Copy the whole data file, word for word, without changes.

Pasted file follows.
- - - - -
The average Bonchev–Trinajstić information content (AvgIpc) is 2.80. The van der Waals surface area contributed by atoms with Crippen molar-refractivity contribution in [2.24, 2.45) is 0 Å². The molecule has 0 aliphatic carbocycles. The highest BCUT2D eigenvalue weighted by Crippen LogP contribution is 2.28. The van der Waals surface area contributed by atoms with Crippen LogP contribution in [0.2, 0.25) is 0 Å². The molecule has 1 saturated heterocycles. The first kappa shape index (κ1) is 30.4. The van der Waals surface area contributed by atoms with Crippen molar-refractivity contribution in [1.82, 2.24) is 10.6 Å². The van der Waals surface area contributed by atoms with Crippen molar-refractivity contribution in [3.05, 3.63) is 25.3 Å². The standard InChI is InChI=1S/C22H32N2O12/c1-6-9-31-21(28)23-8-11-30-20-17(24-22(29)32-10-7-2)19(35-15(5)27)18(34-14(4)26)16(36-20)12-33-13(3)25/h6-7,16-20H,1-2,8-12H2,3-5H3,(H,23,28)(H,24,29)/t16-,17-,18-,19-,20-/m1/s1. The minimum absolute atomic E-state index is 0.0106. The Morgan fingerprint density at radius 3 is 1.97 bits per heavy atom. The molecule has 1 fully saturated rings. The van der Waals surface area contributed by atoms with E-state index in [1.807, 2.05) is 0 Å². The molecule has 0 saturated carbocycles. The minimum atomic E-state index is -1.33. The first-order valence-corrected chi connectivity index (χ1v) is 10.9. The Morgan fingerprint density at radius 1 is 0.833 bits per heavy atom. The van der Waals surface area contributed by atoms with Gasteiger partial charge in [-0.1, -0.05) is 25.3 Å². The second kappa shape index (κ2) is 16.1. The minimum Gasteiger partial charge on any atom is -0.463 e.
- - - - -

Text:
The average Bonchev–Trinajstić information content (AvgIpc) is 2.80. The van der Waals surface area contributed by atoms with Crippen molar-refractivity contribution in [2.24, 2.45) is 0 Å². The molecule has 0 aliphatic carbocycles. The highest BCUT2D eigenvalue weighted by Crippen LogP contribution is 2.28. The van der Waals surface area contributed by atoms with Crippen LogP contribution in [0.2, 0.25) is 0 Å². The molecule has 1 saturated heterocycles. The first kappa shape index (κ1) is 30.4. The van der Waals surface area contributed by atoms with Crippen molar-refractivity contribution in [1.82, 2.24) is 10.6 Å². The van der Waals surface area contributed by atoms with Crippen molar-refractivity contribution in [3.05, 3.63) is 25.3 Å². The standard InChI is InChI=1S/C22H32N2O12/c1-6-9-31-21(28)23-8-11-30-20-17(24-22(29)32-10-7-2)19(35-15(5)27)18(34-14(4)26)16(36-20)12-33-13(3)25/h6-7,16-20H,1-2,8-12H2,3-5H3,(H,23,28)(H,24,29)/t16-,17-,18-,19-,20-/m1/s1. The minimum absolute atomic E-state index is 0.0106. The Morgan fingerprint density at radius 3 is 1.97 bits per heavy atom. The molecule has 1 fully saturated rings. The van der Waals surface area contributed by atoms with E-state index in [1.807, 2.05) is 0 Å². The molecule has 0 saturated carbocycles. The minimum atomic E-state index is -1.33. The first-order valence-corrected chi connectivity index (χ1v) is 10.9. The Morgan fingerprint density at radius 1 is 0.833 bits per heavy atom. The van der Waals surface area contributed by atoms with Gasteiger partial charge in [-0.1, -0.05) is 25.3 Å². The second kappa shape index (κ2) is 16.1. The minimum Gasteiger partial charge on any atom is -0.463 e.